Ginny Weasley sits back in her arm chair, sipping at her mug of tea as she thinks about her response. Now fifty, she is a commanding presence and age has done little to dim her appeal to the male of the species. I resist the temptation to fill the silence; instead, I refill the glass of water in front of me and wait.
After what seems like an age, she begins to talk. She stares out of the window rather than looking me in the eye, as if I will judge her for what she has to say.
“When I look back, I see the stupidity of it all. After years of knowing him, I should have just put my hands up and admitted that I was wrong. But I didn’t and now look where I am. It’s been thirty years since we last won the World Cup and every four years when the event comes around, those of us who were part of that team get hauled out of wherever we’ve been hiding to express our hope that the latest crop of hopefuls can overcome their obvious lack of talent and progress.
“The format has changed since my day, as the teams all play their games in the same country rather than just the top four. And at the time, we all protested against the time away from home, but the top brass were clever and pandered to our pride. I’m not sure who came up with the phrase ‘The Golden Generation’, but it stuck and we loved it. We were lauded in the press, at public appearances and at the games. Not because we had great potential, but because we won. And, I’m ashamed to say, I loved it.”
Ah, The Golden Generation. Twice winners of the European Championship and 2006 World Champions; where are they now?
History, they say is written by the victors, but the aftermath, the rebuilding proved to be anything but victorious for anyone not involved in Quidditch. Harry Potter can testify to that. I have agreed not to ask him about his marriage, but any answers about the years after the end of the Second War can’t avoid the issue, so entwined were his own fortunes with that of the Wizarding world in general.
His face shows the hard work and the sacrifices made to bring our world to a place where we are not ashamed to stand alongside those who truly believe that the old way of doing things was wrong.
I have decided to ask him first about his scar.
He laughs at my question, his previously austere face coming alive as he does so. His eyes, though, lose none of their hardness.
“Which one? You’ll have to be more specific!”
I pause for a moment, monetarily thrown by his unexpected response.
“Let’s start with the older, more famous one.”
“Oh, that one. Everyone knows the story and everyone knows why it is barely visible these days.”
“But it shaped your life, didn’t it?”
“It did, but only for the first seventeen years. I spent a lot of my time being defined by what others were doing to me, since then I’ve had a lot more control.”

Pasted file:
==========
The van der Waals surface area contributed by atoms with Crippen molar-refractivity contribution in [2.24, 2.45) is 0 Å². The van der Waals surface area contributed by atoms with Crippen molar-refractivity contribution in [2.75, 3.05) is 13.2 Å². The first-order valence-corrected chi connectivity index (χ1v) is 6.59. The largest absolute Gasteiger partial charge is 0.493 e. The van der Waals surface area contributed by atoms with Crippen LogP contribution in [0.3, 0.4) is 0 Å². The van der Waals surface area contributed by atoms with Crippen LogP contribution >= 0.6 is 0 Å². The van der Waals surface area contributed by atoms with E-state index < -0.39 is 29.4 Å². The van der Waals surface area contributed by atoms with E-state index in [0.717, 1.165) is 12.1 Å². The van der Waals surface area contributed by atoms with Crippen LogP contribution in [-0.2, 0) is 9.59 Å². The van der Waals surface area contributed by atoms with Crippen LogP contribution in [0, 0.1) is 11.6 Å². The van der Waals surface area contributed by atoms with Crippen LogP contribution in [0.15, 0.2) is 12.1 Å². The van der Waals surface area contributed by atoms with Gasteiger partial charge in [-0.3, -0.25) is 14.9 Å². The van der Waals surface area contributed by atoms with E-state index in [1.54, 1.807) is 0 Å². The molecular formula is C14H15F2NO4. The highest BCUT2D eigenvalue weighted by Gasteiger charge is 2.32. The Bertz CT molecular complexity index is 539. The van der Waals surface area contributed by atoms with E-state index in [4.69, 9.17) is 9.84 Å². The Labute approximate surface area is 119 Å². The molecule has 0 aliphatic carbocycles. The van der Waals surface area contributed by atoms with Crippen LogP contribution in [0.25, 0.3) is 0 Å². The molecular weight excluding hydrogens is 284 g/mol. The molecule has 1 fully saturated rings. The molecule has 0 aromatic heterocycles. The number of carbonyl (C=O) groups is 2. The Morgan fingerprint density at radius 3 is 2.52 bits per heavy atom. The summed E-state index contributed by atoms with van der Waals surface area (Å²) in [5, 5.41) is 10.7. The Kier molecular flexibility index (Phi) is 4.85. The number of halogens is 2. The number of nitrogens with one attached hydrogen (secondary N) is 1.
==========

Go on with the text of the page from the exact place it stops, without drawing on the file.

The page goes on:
“Is that what’s driven you? Your rise through the ranks of the Aurors was quite spectacular. Even allowing for people’s allegations of favouritism, you were undoubtedly good at what you did.”
“I’m glad you think so. I think the main difference between me and those who had been in the Ministry for a while was that members of the DA approached things differently.”
“They were wrong and you were right?”
He smiles at my attempt to get him to take sides.
“No, we just approached things differently. The post-war world required different thinking and we thought differently. Plus, so many of the older members were dead or had been compromised by Riddle’s rise to power.”
Tom Riddle. Even after all these years people still don’t want to say the Dark Lord’s name out loud. Even, it appears, Harry Potter.
“You called him… ”
“Riddle? Yeah. Too many people still get scared if I call him Voldemort and I refuse to call him He who Must Not Be Named, so Riddle it is.”
The use of Riddle’s proper name makes me think of my other interviewee and how she calls him Tom. Given that they have so much in common, I wonder how they allowed so little to drive them apart. A question, I think, his former wife is more likely to answer than he is.
“Tell me how you got the scar that took your left eye.”
“Not much to tell, really. We had tracked a group of suspects to their little hidey-hole and staked the place out. The numbers were pretty evenly matched and we had the element of surprise so the order to storm the place seemed reasonable. Except…”
“We had a traitor in our midst and they were ready for us, outnumbering us three to one.”
“And yet you got out of there alive.”
“Thankfully, yeah, all of us did. Most of us were in a bad way for some time, but we all pulled through eventually.”
“So who gave you the scar?”
“I have no idea. It happened at the start of the fight and we never did work it out.”
There is an air of defiance about that statement that suggests either I think he is incompetent for not knowing, or he knows who did it and doesn’t want them to get the credit.
“Half of them died in the fight.”
“Did that bother you?”
“Yes, of course it did! Meant we had to waste money on patching the remaining bastards up and then putting them on trial!”
“So you’re saying they should have been executed on the spot?”
He shrugs. “It was a long time ago, I can’t remember.”
I sense that it is best to let sleeping dragons lie and so I move on.
“Did it surprise you when you were made Chief Auror?”
“Not as much as you not asking any questions about the World Cup.”
For the first time in years, an interviewee’s response has caught me cold.
“The World Cup, aren’t you going to ask me about it?”
“Well…” I’m struggling how to respond and he is clearly enjoying my discomfort.
“It wasn’t all about her, you know. There were other players, other Chasers… ”
There is a surprising lack of bitterness in his voice. Despite the obvious trap, I decide to take the bait.
“Shalma Khan, for one. Klinsmann for the Krauts. There were many good players there.”
I nod in agreement, Khan scored the winner for England in the tightest of semi-finals against Brazil, her run to the hoops also upsetting the chase for the Snitch.
“We were good, we knew that, but England — Muggle teams as well — have traditionally choked on the big stages, so could we deliver?”
I refrain from pointing out that the Muggles were getting better at this at that stage and now regularly win things across all sports. But I don’t. But I realise that this isn’t really an interview — more an internal monologue that I have the privilege of observing.